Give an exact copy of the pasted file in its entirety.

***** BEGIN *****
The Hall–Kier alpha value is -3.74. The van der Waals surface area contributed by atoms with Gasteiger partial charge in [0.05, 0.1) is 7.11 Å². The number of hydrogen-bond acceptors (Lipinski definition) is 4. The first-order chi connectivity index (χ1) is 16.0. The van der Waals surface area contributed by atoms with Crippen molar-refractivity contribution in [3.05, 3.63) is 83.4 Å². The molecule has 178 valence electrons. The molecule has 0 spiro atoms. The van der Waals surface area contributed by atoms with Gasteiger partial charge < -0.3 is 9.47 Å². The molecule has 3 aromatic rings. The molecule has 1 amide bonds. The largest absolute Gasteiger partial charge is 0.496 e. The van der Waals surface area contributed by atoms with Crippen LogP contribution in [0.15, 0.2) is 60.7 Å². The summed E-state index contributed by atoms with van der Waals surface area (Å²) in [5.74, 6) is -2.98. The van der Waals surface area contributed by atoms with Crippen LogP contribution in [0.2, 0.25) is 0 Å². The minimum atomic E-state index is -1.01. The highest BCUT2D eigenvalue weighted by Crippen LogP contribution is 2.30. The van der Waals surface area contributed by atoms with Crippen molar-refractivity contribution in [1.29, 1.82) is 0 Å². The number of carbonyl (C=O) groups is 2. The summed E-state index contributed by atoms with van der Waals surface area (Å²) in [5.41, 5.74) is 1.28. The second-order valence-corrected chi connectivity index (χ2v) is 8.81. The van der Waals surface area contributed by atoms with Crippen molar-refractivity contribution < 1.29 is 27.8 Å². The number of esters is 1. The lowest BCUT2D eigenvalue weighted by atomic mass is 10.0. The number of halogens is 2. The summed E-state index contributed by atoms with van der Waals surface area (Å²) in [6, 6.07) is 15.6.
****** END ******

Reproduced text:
The Hall–Kier alpha value is -3.74. The van der Waals surface area contributed by atoms with Gasteiger partial charge in [0.05, 0.1) is 7.11 Å². The number of hydrogen-bond acceptors (Lipinski definition) is 4. The first-order chi connectivity index (χ1) is 16.0. The van der Waals surface area contributed by atoms with Crippen molar-refractivity contribution in [3.05, 3.63) is 83.4 Å². The molecule has 178 valence electrons. The molecule has 0 spiro atoms. The van der Waals surface area contributed by atoms with Gasteiger partial charge < -0.3 is 9.47 Å². The molecule has 3 aromatic rings. The molecule has 1 amide bonds. The largest absolute Gasteiger partial charge is 0.496 e. The van der Waals surface area contributed by atoms with Crippen LogP contribution in [0.15, 0.2) is 60.7 Å². The summed E-state index contributed by atoms with van der Waals surface area (Å²) in [5.74, 6) is -2.98. The van der Waals surface area contributed by atoms with Crippen LogP contribution in [0.2, 0.25) is 0 Å². The minimum atomic E-state index is -1.01. The highest BCUT2D eigenvalue weighted by Crippen LogP contribution is 2.30. The van der Waals surface area contributed by atoms with Crippen molar-refractivity contribution in [1.29, 1.82) is 0 Å². The number of carbonyl (C=O) groups is 2. The summed E-state index contributed by atoms with van der Waals surface area (Å²) in [5.41, 5.74) is 1.28. The second-order valence-corrected chi connectivity index (χ2v) is 8.81. The van der Waals surface area contributed by atoms with Crippen molar-refractivity contribution < 1.29 is 27.8 Å². The number of esters is 1. The lowest BCUT2D eigenvalue weighted by atomic mass is 10.0. The number of halogens is 2. The summed E-state index contributed by atoms with van der Waals surface area (Å²) in [6, 6.07) is 15.6.